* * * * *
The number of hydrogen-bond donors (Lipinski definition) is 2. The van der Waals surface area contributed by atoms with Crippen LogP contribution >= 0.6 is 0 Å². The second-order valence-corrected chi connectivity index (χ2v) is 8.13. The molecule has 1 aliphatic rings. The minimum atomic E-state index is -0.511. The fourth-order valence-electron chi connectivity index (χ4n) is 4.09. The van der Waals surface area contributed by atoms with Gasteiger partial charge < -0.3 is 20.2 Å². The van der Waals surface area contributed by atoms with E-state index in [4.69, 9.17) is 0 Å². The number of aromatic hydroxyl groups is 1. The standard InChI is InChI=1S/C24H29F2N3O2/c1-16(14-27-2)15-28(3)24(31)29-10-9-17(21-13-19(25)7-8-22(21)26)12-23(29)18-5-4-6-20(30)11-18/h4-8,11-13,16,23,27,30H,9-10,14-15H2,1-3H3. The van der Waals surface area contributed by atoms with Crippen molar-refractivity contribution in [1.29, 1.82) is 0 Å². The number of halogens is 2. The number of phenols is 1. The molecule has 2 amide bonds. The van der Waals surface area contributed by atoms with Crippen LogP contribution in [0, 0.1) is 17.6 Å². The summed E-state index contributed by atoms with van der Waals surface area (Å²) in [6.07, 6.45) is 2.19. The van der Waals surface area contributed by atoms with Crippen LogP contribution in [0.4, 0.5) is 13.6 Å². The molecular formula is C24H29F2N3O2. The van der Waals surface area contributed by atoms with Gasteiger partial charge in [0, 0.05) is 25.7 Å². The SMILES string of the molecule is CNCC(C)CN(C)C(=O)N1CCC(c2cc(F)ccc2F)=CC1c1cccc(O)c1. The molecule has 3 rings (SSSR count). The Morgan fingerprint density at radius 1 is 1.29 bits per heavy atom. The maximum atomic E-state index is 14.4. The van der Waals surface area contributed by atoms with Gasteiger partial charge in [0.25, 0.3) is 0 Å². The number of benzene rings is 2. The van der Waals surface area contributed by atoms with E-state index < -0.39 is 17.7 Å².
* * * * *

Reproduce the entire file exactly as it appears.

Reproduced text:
The number of hydrogen-bond donors (Lipinski definition) is 2. The van der Waals surface area contributed by atoms with Crippen LogP contribution >= 0.6 is 0 Å². The second-order valence-corrected chi connectivity index (χ2v) is 8.13. The molecule has 1 aliphatic rings. The minimum atomic E-state index is -0.511. The fourth-order valence-electron chi connectivity index (χ4n) is 4.09. The van der Waals surface area contributed by atoms with Gasteiger partial charge < -0.3 is 20.2 Å². The van der Waals surface area contributed by atoms with E-state index in [4.69, 9.17) is 0 Å². The number of aromatic hydroxyl groups is 1. The standard InChI is InChI=1S/C24H29F2N3O2/c1-16(14-27-2)15-28(3)24(31)29-10-9-17(21-13-19(25)7-8-22(21)26)12-23(29)18-5-4-6-20(30)11-18/h4-8,11-13,16,23,27,30H,9-10,14-15H2,1-3H3. The van der Waals surface area contributed by atoms with Crippen molar-refractivity contribution in [1.29, 1.82) is 0 Å². The number of halogens is 2. The number of phenols is 1. The molecule has 2 amide bonds. The van der Waals surface area contributed by atoms with Crippen LogP contribution in [0, 0.1) is 17.6 Å². The summed E-state index contributed by atoms with van der Waals surface area (Å²) in [6.07, 6.45) is 2.19. The van der Waals surface area contributed by atoms with Crippen LogP contribution in [0.4, 0.5) is 13.6 Å². The molecular formula is C24H29F2N3O2. The van der Waals surface area contributed by atoms with Gasteiger partial charge in [0, 0.05) is 25.7 Å². The SMILES string of the molecule is CNCC(C)CN(C)C(=O)N1CCC(c2cc(F)ccc2F)=CC1c1cccc(O)c1. The molecule has 3 rings (SSSR count). The Morgan fingerprint density at radius 1 is 1.29 bits per heavy atom. The maximum atomic E-state index is 14.4. The van der Waals surface area contributed by atoms with Gasteiger partial charge in [0.25, 0.3) is 0 Å². The number of benzene rings is 2. The van der Waals surface area contributed by atoms with E-state index < -0.39 is 17.7 Å².